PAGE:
Extremely short post today. I’ve worked a full workday today at this table – pfff – very gratifying, but I’m happy that it’s now done for a week or two. I needed to clear up the seedlings mess I created during these last couple of months. I started arranging my seeds this year early, already in january. I started seeding early with some old seeds I had, to get rid of them with this season. But because I wanted to get rid of them, I used too many seeds and then I also forgot to give the seeds water (which Eduards father reminded me of), next to this the seeds were lying on the floor and the floor is ice cold in our house (stone). Al these things combined meant that now four months later I have some seedlings that came out perfectly, some that didn’t come out, but most of them came out but are now a mess.


Today I decided that I had all materials in-house to solve this problem and I that’s why I spend the whole day at this table (and partly in the veggie garden). De-messing the mess. Giving these green guys some room. I could plant them out in the garden as well, but they are too small and fragile and therefore I decided to give them some room in bigger pots with some seedlings soil. Hopefully they will recover from my bad upkeeping.



I also took the time to clean up our terrace and place some new/old pots and fill them with some new seeds and flowers. These were again some seeds that we had lying around that I now could use. Seeds are popular merch give-aways, even on nerdy physics conferences. Let’s see if they really produce some proper herbs.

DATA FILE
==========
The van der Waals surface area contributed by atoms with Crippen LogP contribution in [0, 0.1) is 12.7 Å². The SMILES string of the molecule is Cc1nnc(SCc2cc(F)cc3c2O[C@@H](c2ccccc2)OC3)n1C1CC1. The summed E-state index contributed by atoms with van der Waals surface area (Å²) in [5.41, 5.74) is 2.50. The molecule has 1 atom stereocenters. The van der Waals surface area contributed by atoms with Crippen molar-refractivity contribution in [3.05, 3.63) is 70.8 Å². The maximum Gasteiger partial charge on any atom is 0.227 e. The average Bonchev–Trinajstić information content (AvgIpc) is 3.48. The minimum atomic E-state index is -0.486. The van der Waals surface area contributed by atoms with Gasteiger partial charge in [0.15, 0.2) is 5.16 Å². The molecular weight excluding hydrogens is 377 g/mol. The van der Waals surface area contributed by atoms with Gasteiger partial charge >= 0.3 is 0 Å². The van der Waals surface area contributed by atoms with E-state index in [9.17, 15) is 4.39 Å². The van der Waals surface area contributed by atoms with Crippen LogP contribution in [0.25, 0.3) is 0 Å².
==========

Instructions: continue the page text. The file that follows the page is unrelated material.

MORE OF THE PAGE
As said, eight hours later and 200 liters of new soil all was done. Part of it was something I had to do anyway, but part of it was useless if I paid more attention earlier down the road. So if you are a garden rookie as I am, first lesson (well after you have chosen your seeds) is that you only need to use the amount of seeds that you want to have plants for in the end, and then add a few extra, but not 50 extra (except if you are planning on having 100 plants, then you might want to do 50 extra for security reasons ;)).

But well, it’s all a learning experience, so next year I’ll do this better and since I have to make new seedlings every two/three weeks, I can bring this lesson into practice even sooner.





And then at the end of the day after working first and then working in the garden next, I really didn’t want to cook as well, so I whipped up a quick but tasty quiche! The recipe you ask? I don’t use those as said earlier, but it was something like this:



  • quiche dough
  • aubergines conserved in oil (from a supermarket jar in this case, but you can also just make your own)
  • two table spoons of the aubergine oil
  • lentils (drained from a can)
  • two eggs
  • 50ml milk
  • half cube of veggie “stock”
  • three teaspoons of thyme

Place dough in quiche tray (put some oil between the dough and the tray). Drain the lentils, drain the aubergines (keep the oil). Place the aubergines on the dough, place the lentils on top of the aubergines. Mix the egg, milk, veggie stock-cube and two tablespoons of aubergine oil. Pour the mix on top of the lentils in the quiche. As finishing touch spread the thyme on top of everything. Place the quiche in the oven. Bake it for 30-40 minutes on 180 degrees (celsius). Eat it with some yoghurt or a salad, it’s delish and easy!

Garden wise, next thing will be making more beds in the garden and organising all the seeds for the upcoming seeding periods. I kind of always just made seedlings once, since we only had a small balcony, but now with the luxury of a real garden, we can have crops all year long, so we also have to seed all year with some intervals. Exciting, especially after we just had our first lettuce, will post that update later on. Goodnight!